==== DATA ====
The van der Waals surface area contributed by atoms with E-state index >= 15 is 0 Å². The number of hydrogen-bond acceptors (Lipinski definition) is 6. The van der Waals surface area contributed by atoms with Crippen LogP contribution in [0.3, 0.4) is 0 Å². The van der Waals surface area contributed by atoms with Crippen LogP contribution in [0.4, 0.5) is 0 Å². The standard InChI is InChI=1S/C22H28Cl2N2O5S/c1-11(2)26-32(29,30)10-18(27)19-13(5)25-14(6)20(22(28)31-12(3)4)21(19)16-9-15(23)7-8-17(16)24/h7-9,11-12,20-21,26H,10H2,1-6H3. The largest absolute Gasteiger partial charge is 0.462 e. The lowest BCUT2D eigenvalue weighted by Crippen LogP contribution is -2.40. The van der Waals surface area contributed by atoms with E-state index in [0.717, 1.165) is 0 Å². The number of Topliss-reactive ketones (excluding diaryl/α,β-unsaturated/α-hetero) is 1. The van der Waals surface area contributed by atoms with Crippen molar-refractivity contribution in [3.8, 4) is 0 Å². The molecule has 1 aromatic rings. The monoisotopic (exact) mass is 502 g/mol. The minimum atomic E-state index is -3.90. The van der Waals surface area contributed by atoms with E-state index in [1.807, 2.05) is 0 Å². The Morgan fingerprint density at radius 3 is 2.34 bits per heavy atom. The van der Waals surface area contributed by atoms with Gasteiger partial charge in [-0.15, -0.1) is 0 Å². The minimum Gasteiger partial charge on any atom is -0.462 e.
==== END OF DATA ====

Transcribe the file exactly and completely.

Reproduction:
The van der Waals surface area contributed by atoms with E-state index >= 15 is 0 Å². The number of hydrogen-bond acceptors (Lipinski definition) is 6. The van der Waals surface area contributed by atoms with Crippen LogP contribution in [0.3, 0.4) is 0 Å². The van der Waals surface area contributed by atoms with Crippen LogP contribution in [0.4, 0.5) is 0 Å². The standard InChI is InChI=1S/C22H28Cl2N2O5S/c1-11(2)26-32(29,30)10-18(27)19-13(5)25-14(6)20(22(28)31-12(3)4)21(19)16-9-15(23)7-8-17(16)24/h7-9,11-12,20-21,26H,10H2,1-6H3. The largest absolute Gasteiger partial charge is 0.462 e. The lowest BCUT2D eigenvalue weighted by Crippen LogP contribution is -2.40. The van der Waals surface area contributed by atoms with E-state index in [0.717, 1.165) is 0 Å². The number of Topliss-reactive ketones (excluding diaryl/α,β-unsaturated/α-hetero) is 1. The van der Waals surface area contributed by atoms with Crippen molar-refractivity contribution in [3.8, 4) is 0 Å². The molecule has 1 aromatic rings. The monoisotopic (exact) mass is 502 g/mol. The minimum atomic E-state index is -3.90. The van der Waals surface area contributed by atoms with E-state index in [1.807, 2.05) is 0 Å². The Morgan fingerprint density at radius 3 is 2.34 bits per heavy atom. The van der Waals surface area contributed by atoms with Gasteiger partial charge in [-0.15, -0.1) is 0 Å². The minimum Gasteiger partial charge on any atom is -0.462 e.